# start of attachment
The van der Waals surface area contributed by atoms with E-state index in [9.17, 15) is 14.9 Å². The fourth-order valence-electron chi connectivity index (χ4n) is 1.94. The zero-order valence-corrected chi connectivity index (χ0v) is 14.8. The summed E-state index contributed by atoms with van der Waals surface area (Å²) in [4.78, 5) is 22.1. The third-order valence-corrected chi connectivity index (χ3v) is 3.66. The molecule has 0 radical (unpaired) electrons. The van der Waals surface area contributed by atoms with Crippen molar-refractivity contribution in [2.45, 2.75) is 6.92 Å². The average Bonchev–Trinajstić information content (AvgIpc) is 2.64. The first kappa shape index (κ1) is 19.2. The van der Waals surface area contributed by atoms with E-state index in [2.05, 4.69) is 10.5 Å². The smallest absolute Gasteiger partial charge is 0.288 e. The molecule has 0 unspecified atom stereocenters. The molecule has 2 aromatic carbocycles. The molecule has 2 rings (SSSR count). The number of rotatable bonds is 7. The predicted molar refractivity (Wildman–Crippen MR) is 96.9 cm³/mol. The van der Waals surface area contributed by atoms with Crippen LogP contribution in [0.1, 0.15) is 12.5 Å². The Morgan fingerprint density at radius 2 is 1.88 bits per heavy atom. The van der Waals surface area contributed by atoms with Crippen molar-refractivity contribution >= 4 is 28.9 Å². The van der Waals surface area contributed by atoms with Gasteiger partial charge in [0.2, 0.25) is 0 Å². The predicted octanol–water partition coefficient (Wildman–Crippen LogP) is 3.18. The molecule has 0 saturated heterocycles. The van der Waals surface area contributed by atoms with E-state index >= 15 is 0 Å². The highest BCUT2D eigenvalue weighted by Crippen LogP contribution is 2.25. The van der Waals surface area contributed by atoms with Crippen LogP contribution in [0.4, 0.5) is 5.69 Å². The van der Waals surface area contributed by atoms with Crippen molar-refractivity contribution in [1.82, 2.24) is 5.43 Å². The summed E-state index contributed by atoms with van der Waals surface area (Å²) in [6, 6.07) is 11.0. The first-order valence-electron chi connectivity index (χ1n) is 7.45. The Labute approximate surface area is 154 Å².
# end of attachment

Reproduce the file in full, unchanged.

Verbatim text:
The van der Waals surface area contributed by atoms with E-state index in [9.17, 15) is 14.9 Å². The fourth-order valence-electron chi connectivity index (χ4n) is 1.94. The zero-order valence-corrected chi connectivity index (χ0v) is 14.8. The summed E-state index contributed by atoms with van der Waals surface area (Å²) in [4.78, 5) is 22.1. The third-order valence-corrected chi connectivity index (χ3v) is 3.66. The molecule has 0 radical (unpaired) electrons. The van der Waals surface area contributed by atoms with Crippen molar-refractivity contribution in [2.45, 2.75) is 6.92 Å². The average Bonchev–Trinajstić information content (AvgIpc) is 2.64. The first kappa shape index (κ1) is 19.2. The van der Waals surface area contributed by atoms with E-state index in [2.05, 4.69) is 10.5 Å². The smallest absolute Gasteiger partial charge is 0.288 e. The molecule has 0 unspecified atom stereocenters. The molecule has 2 aromatic carbocycles. The molecule has 2 rings (SSSR count). The number of rotatable bonds is 7. The predicted molar refractivity (Wildman–Crippen MR) is 96.9 cm³/mol. The van der Waals surface area contributed by atoms with Crippen LogP contribution in [0.1, 0.15) is 12.5 Å². The Morgan fingerprint density at radius 2 is 1.88 bits per heavy atom. The van der Waals surface area contributed by atoms with Crippen molar-refractivity contribution >= 4 is 28.9 Å². The van der Waals surface area contributed by atoms with Gasteiger partial charge in [0.2, 0.25) is 0 Å². The predicted octanol–water partition coefficient (Wildman–Crippen LogP) is 3.18. The molecule has 0 saturated heterocycles. The van der Waals surface area contributed by atoms with E-state index >= 15 is 0 Å². The highest BCUT2D eigenvalue weighted by Crippen LogP contribution is 2.25. The van der Waals surface area contributed by atoms with Crippen LogP contribution in [0.4, 0.5) is 5.69 Å². The van der Waals surface area contributed by atoms with Crippen molar-refractivity contribution in [1.82, 2.24) is 5.43 Å². The summed E-state index contributed by atoms with van der Waals surface area (Å²) in [6, 6.07) is 11.0. The first-order valence-electron chi connectivity index (χ1n) is 7.45. The Labute approximate surface area is 154 Å².